A Moving Video Tribute: How You Say “Au Revoir” To An Icon

Virg Hemphill

Video: Air France: Credits : Airborne Films for Air France and the French Air Force and the Patrouille de FranceKeep you sound turned up to hear the video’s scoring The Video length is 3:30.

This impressive video was shot on January 27th, two years ago, when a dozen jewels of French aviation met over the Camargue region of France. Eleven Alphajets from the Patrouille de France (the Patrouille is the French equivalent to our Thunderbirds and Blue Angels Military Exhibition Teams – but is the world’s oldest such team) and the last Air France 747 flew in formation as a salute to the Boeing Icon’s last days with the airline.

On 14 January 2016, Air France offered customers a tribute flight over the country’s landmarks. The flight number as AF747. More than 45 years after the first flight from Paris to New York on 3 June 1970 the Company saluted the Jumbo Jet’s last flight in style with a business class lunch along with champagne for all.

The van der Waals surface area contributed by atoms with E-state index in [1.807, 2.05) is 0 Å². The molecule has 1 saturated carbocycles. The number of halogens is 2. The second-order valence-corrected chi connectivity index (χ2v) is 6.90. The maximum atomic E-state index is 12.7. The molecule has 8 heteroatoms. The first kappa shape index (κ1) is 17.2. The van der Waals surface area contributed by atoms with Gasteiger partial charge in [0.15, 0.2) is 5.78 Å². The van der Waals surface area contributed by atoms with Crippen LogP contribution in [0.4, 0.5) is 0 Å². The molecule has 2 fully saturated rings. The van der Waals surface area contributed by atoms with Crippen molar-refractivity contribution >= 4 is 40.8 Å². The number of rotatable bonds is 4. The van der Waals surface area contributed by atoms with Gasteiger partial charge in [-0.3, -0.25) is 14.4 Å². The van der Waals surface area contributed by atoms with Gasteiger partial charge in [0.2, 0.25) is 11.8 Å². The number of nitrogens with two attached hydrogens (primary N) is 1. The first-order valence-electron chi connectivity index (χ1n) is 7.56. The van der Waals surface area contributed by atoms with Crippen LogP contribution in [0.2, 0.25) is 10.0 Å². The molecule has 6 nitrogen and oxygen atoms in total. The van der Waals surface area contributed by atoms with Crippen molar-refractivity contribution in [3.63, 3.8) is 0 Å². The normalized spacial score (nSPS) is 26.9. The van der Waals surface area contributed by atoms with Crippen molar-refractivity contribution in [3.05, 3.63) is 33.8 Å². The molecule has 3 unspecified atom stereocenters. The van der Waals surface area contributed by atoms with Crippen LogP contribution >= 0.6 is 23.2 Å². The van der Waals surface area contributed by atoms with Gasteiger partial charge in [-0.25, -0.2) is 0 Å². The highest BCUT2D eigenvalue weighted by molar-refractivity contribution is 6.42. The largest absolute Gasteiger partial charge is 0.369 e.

Since the early seventies, the Boeing 747 has been a showcase of modern innovations and has revolutionized air transport. Air travel became more widespread and we entered an era of mass tourism. For cargo, the Boeing 747 had pressurized holds, which were ventilated and protected against fire. Four times larger than the previous generation of Boeing, the 707, they could carry 122 tons of cargo! On both of my trips from Montreal to the Paris Airshow I flew on the Air France Combi 747.

Air France was one of the first airlines to operate this aircraft, making it the flagship of its long-haul fleet: New York, Montreal, the French West Indies, Reunion, Asia … most of the Company’s destinations have been served by the Jumbo.

Air France says, “We started innovating from the early seventies. The role of chief purser was created to coordinate the service and attention paid to customers in this aircraft which could carry up to 500 passengers. Inflight cuisine was of great importance, with menus designed by great French chefs: Paul Bocuse, Gaston Lenôtre and Pierre Troisgros. Finally, the cabin interior was designed by Pierre Gautier-Delaye, who paid particular attention to the comfort of the seat cushions and seatbacks.”

 

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